The purpose of this disclosure is to explain how we make money without charging you for our content.
Our mission is to help people at any stage of life make smart financial decisions through research, reporting, reviews, recommendations, and tools.
Earning your trust is essential to our success, and we believe transparency is critical to creating that trust. To that end, you should know that many or all of the companies featured here are partners who advertise with us.
Our content is free because our partners pay us a referral fee if you click on links or call any of the phone numbers on our site. If you choose to interact with the content on our site, we will likely receive compensation. If you don't, we will not be compensated. Ultimately the choice is yours.
Opinions are our own and our editors and staff writers are instructed to maintain editorial integrity, but compensation along with in-depth research will determine where, how, and in what order they appear on the page.
To find out more about our editorial process and how we make money, click here.
What’s the difference between a tax deduction and a tax credit? Good question. The way these two words are thrown around, many people think they’re synonyms. While both save you money on taxes, however, a $100 credit and a $100 deduction are not worth the same amount to you, says Lisa Greene-Lewis, CPA at TurboTax.
In the hierarchy of tax breaks, credits give you more bang for your buck than deductions, since a credit is a dollar-for-dollar reduction of the taxes you owe. So a $100 credit means you pay $100 less in taxes. The biggest categories for credits include children (and childcare), education and energy efficiency.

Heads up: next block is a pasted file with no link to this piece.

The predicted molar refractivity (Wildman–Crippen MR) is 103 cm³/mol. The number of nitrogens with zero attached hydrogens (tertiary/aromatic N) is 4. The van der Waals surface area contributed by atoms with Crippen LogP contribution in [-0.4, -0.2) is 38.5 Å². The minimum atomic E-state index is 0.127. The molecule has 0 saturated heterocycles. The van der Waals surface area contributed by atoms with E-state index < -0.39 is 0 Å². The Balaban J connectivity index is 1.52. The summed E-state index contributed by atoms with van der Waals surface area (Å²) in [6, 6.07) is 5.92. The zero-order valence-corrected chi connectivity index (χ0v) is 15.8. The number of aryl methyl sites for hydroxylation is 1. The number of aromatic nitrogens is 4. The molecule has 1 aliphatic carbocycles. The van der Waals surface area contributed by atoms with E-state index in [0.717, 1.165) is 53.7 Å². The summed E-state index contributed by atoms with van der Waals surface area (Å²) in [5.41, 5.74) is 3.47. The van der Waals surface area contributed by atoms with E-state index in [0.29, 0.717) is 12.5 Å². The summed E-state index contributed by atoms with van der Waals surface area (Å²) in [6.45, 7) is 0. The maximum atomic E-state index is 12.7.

A deduction, on the other hand, reduces the adjusted gross income on which you are taxed. You calculate the worth of your deduction by multiplying your marginal (or top) tax rate by the amount of the deduction. So, if you’re in the 25% tax bracket, a $100 deduction means you’ll pay $25 less in taxes (0.25 times $100). Deductions don’t pack quite the same punch as credits, but there are more deductions available—and they do add up.
Deductions generally come in two varieties: There are so-called “above-the-line” deductions available even if you take the standard deduction ($6,200 for single people and $12,400 for married people in 2014, regardless of income) which anyone can take unless you’re subject to the AMT, says St. Louis CPA Douglas Mueller. These include student loan interest, contributions to your retirement account, and job-related moving expenses, to name a few. Other deductions are only available to those who itemize, rather than taking the standard deduction If you pay a lot in mortgage interest, state taxes or self-employment costs, among others, itemizing usually makes sense, says Mueller.
Read next: How Can I Reduce My Tax Bill?